NPR Story
2:14 am
Tue May 22, 2012

'Road To Freedom': Moral Debate For Free Enterprise

Originally published on Tue May 22, 2012 3:48 am

Transcript

STEVE INSKEEP, HOST:

Economic issues are shaping this year's presidential campaign, as we're hearing in this morning's news. Arthur C. Brooks, of the American Enterprise Institute, says that debate involves more than money. It's a question of which economic policies are morally right.

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Europe
12:24 am
Tue May 22, 2012

Spain's Beloved Four-Day Weekends Are At Risk

People relax at a beach in Barcelona, Spain, on a Monday last summer. Many Spanish workers are upset that some traditional four-day holiday weekends might be scaled back to just three days.
Manu Fernandez AP

Originally published on Tue May 22, 2012 2:36 am

One of the perks of living in Europe is the generous vacation schedule. But the austerity moves across the continent could be changing that, at least in some places. Portugal, for example, recently cut four of its 14 annual holidays.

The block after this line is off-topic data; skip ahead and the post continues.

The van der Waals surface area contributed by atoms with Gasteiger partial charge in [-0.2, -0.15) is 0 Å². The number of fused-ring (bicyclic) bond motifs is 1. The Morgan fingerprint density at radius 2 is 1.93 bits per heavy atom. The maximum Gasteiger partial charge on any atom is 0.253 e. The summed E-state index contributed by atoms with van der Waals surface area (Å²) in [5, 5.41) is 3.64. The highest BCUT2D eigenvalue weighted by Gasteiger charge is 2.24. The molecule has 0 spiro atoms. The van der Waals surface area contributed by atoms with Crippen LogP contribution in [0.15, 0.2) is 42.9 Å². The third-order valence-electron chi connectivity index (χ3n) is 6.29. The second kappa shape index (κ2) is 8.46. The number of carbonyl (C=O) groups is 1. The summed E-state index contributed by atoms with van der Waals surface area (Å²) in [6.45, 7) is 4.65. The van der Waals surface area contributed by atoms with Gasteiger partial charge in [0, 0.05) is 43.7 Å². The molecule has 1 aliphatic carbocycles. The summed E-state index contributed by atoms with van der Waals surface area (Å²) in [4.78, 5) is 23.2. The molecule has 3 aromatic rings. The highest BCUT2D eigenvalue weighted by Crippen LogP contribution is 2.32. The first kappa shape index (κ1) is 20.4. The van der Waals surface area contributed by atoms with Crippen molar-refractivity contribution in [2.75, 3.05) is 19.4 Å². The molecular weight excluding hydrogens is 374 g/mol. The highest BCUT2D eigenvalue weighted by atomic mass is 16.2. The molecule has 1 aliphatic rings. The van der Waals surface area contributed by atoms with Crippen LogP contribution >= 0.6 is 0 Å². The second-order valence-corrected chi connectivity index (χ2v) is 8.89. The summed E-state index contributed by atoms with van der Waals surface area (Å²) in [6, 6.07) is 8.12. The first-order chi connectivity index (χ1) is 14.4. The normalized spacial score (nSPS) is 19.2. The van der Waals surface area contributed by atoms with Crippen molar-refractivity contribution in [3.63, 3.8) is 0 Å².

And Spain is shuffling its calendar to shorten extended weekends — something the prime minister says it can no longer afford. The change could mean the loss of a celebrated tradition: the four-day weekend.

A Holiday For Bullfighting

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Middle East
12:23 am
Tue May 22, 2012

Next Goal For Egypt's Islamists Is The Presidency

Mohammed Morsi, the Muslim Brotherhood's presidential candidate, appears at a rally in Cairo. Morsi is one of 12 candidates in this week's election and has the full backing of the powerful Islamist group.
Fredrik Persson AP

Originally published on Tue May 22, 2012 5:28 am

The Muslim Brotherhood's Freedom and Justice Party was the big winner in Egypt's parliamentary elections, and now the group has its sights set on the presidential election, with voting set for Wednesday and Thursday.

The Brotherhood had initially said it wasn't going to field a candidate for president. But what is arguably Egypt's most powerful and social organization changed its mind at the last minute.

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Asia
12:21 am
Tue May 22, 2012

Mongolia's Dilemma: Who Gets The Water?

Amin-Erdene Galkhuu pumps well water to her family's Bactrian camels in Mongolia's South Gobi region. Herders and mining firms both need water in this arid area.
John Poole NPR

Originally published on Wed May 23, 2012 7:47 am